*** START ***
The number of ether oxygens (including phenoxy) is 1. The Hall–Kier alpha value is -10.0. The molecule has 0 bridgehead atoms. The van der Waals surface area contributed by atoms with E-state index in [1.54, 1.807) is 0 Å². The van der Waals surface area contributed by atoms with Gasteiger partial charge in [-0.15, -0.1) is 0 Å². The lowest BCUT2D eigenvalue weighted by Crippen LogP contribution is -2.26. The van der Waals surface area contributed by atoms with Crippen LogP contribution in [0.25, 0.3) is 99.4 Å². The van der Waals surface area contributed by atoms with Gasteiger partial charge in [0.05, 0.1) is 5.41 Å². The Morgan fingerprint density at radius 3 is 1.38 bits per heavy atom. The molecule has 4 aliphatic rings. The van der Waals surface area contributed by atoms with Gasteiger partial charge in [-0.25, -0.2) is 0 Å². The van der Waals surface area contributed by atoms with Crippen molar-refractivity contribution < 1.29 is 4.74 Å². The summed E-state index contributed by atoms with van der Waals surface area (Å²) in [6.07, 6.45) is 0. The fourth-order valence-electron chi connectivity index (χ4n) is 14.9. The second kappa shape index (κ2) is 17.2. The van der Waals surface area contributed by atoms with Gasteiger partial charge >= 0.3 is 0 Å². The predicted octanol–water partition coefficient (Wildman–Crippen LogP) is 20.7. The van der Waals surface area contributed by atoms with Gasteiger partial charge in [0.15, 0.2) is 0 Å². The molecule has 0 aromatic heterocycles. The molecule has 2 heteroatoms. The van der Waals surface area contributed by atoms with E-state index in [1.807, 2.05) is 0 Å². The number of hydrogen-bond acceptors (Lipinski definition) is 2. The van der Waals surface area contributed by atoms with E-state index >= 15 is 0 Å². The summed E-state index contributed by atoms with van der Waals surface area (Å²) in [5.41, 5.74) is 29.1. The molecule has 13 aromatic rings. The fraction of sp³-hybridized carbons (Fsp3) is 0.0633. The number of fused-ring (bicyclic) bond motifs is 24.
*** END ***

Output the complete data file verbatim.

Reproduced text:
The number of ether oxygens (including phenoxy) is 1. The Hall–Kier alpha value is -10.0. The molecule has 0 bridgehead atoms. The van der Waals surface area contributed by atoms with E-state index in [1.54, 1.807) is 0 Å². The van der Waals surface area contributed by atoms with Gasteiger partial charge in [-0.15, -0.1) is 0 Å². The lowest BCUT2D eigenvalue weighted by Crippen LogP contribution is -2.26. The van der Waals surface area contributed by atoms with Crippen LogP contribution in [0.25, 0.3) is 99.4 Å². The van der Waals surface area contributed by atoms with Gasteiger partial charge in [0.05, 0.1) is 5.41 Å². The Morgan fingerprint density at radius 3 is 1.38 bits per heavy atom. The molecule has 4 aliphatic rings. The van der Waals surface area contributed by atoms with Gasteiger partial charge in [-0.25, -0.2) is 0 Å². The van der Waals surface area contributed by atoms with Crippen molar-refractivity contribution < 1.29 is 4.74 Å². The summed E-state index contributed by atoms with van der Waals surface area (Å²) in [6.07, 6.45) is 0. The fourth-order valence-electron chi connectivity index (χ4n) is 14.9. The second kappa shape index (κ2) is 17.2. The van der Waals surface area contributed by atoms with Gasteiger partial charge >= 0.3 is 0 Å². The predicted octanol–water partition coefficient (Wildman–Crippen LogP) is 20.7. The van der Waals surface area contributed by atoms with Gasteiger partial charge in [0.15, 0.2) is 0 Å². The molecule has 0 aromatic heterocycles. The molecule has 2 heteroatoms. The van der Waals surface area contributed by atoms with E-state index in [1.807, 2.05) is 0 Å². The number of hydrogen-bond acceptors (Lipinski definition) is 2. The van der Waals surface area contributed by atoms with E-state index >= 15 is 0 Å². The summed E-state index contributed by atoms with van der Waals surface area (Å²) in [5.41, 5.74) is 29.1. The molecule has 13 aromatic rings. The fraction of sp³-hybridized carbons (Fsp3) is 0.0633. The number of fused-ring (bicyclic) bond motifs is 24.